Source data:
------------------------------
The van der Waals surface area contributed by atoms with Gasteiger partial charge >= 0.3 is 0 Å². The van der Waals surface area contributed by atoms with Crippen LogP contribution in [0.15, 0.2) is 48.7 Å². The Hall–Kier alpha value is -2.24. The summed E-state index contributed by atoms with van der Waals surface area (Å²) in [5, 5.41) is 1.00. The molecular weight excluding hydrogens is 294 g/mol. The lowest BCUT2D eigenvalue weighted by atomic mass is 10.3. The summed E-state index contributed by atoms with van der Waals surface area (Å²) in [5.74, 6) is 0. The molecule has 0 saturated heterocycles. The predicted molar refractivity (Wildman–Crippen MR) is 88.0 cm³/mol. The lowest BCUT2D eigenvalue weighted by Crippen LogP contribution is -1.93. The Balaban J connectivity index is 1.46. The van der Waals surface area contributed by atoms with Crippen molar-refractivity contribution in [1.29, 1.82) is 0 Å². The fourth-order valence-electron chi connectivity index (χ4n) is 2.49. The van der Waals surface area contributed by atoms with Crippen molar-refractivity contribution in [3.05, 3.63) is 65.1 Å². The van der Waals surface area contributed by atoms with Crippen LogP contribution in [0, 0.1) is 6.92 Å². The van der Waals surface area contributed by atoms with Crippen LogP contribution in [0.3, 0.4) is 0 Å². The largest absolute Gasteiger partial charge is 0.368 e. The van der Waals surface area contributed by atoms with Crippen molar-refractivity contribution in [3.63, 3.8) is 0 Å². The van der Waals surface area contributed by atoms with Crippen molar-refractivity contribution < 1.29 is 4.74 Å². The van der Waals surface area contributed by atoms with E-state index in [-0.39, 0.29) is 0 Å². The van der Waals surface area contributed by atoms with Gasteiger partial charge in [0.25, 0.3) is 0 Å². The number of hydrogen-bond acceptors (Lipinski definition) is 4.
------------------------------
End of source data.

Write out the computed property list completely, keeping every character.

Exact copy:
The van der Waals surface area contributed by atoms with Gasteiger partial charge >= 0.3 is 0 Å². The van der Waals surface area contributed by atoms with Crippen LogP contribution in [0.15, 0.2) is 48.7 Å². The Hall–Kier alpha value is -2.24. The summed E-state index contributed by atoms with van der Waals surface area (Å²) in [5, 5.41) is 1.00. The molecular weight excluding hydrogens is 294 g/mol. The lowest BCUT2D eigenvalue weighted by atomic mass is 10.3. The summed E-state index contributed by atoms with van der Waals surface area (Å²) in [5.74, 6) is 0. The molecule has 0 saturated heterocycles. The predicted molar refractivity (Wildman–Crippen MR) is 88.0 cm³/mol. The lowest BCUT2D eigenvalue weighted by Crippen LogP contribution is -1.93. The Balaban J connectivity index is 1.46. The van der Waals surface area contributed by atoms with Crippen molar-refractivity contribution in [1.29, 1.82) is 0 Å². The fourth-order valence-electron chi connectivity index (χ4n) is 2.49. The van der Waals surface area contributed by atoms with Crippen molar-refractivity contribution in [3.05, 3.63) is 65.1 Å². The van der Waals surface area contributed by atoms with Crippen LogP contribution in [0, 0.1) is 6.92 Å². The van der Waals surface area contributed by atoms with Crippen LogP contribution in [0.3, 0.4) is 0 Å². The largest absolute Gasteiger partial charge is 0.368 e. The van der Waals surface area contributed by atoms with Crippen molar-refractivity contribution in [3.63, 3.8) is 0 Å². The van der Waals surface area contributed by atoms with Crippen molar-refractivity contribution < 1.29 is 4.74 Å². The van der Waals surface area contributed by atoms with E-state index in [-0.39, 0.29) is 0 Å². The van der Waals surface area contributed by atoms with Gasteiger partial charge in [0.25, 0.3) is 0 Å². The number of hydrogen-bond acceptors (Lipinski definition) is 4.